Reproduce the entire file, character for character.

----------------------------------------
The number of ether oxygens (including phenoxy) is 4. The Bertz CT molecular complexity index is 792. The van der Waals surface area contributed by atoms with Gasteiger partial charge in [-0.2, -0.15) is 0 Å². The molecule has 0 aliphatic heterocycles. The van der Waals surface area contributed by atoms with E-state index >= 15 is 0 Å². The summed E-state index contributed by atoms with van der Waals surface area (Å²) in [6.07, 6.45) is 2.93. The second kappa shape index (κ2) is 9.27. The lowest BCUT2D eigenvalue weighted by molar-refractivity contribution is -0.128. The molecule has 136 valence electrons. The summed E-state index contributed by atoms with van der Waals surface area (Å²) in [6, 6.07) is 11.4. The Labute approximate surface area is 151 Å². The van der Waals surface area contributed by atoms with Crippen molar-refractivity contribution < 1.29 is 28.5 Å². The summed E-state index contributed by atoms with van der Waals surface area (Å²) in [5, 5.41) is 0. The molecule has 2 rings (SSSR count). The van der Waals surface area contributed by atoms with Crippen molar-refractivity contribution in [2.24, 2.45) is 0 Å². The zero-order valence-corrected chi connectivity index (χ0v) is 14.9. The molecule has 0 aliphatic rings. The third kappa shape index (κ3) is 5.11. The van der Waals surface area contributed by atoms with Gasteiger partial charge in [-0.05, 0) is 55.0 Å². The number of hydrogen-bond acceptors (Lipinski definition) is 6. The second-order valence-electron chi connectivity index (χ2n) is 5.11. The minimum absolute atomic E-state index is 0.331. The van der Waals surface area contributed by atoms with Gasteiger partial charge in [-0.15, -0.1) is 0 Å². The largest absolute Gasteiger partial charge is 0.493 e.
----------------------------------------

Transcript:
The number of ether oxygens (including phenoxy) is 4. The Bertz CT molecular complexity index is 792. The van der Waals surface area contributed by atoms with Gasteiger partial charge in [-0.2, -0.15) is 0 Å². The molecule has 0 aliphatic heterocycles. The van der Waals surface area contributed by atoms with E-state index >= 15 is 0 Å². The summed E-state index contributed by atoms with van der Waals surface area (Å²) in [6.07, 6.45) is 2.93. The second kappa shape index (κ2) is 9.27. The lowest BCUT2D eigenvalue weighted by molar-refractivity contribution is -0.128. The molecule has 136 valence electrons. The summed E-state index contributed by atoms with van der Waals surface area (Å²) in [6, 6.07) is 11.4. The Labute approximate surface area is 151 Å². The van der Waals surface area contributed by atoms with Crippen molar-refractivity contribution < 1.29 is 28.5 Å². The summed E-state index contributed by atoms with van der Waals surface area (Å²) in [5, 5.41) is 0. The molecule has 2 rings (SSSR count). The van der Waals surface area contributed by atoms with Crippen molar-refractivity contribution in [2.24, 2.45) is 0 Å². The zero-order valence-corrected chi connectivity index (χ0v) is 14.9. The molecule has 0 aliphatic rings. The third kappa shape index (κ3) is 5.11. The van der Waals surface area contributed by atoms with Gasteiger partial charge in [-0.05, 0) is 55.0 Å². The number of hydrogen-bond acceptors (Lipinski definition) is 6. The second-order valence-electron chi connectivity index (χ2n) is 5.11. The minimum absolute atomic E-state index is 0.331. The van der Waals surface area contributed by atoms with Gasteiger partial charge in [-0.15, -0.1) is 0 Å². The largest absolute Gasteiger partial charge is 0.493 e.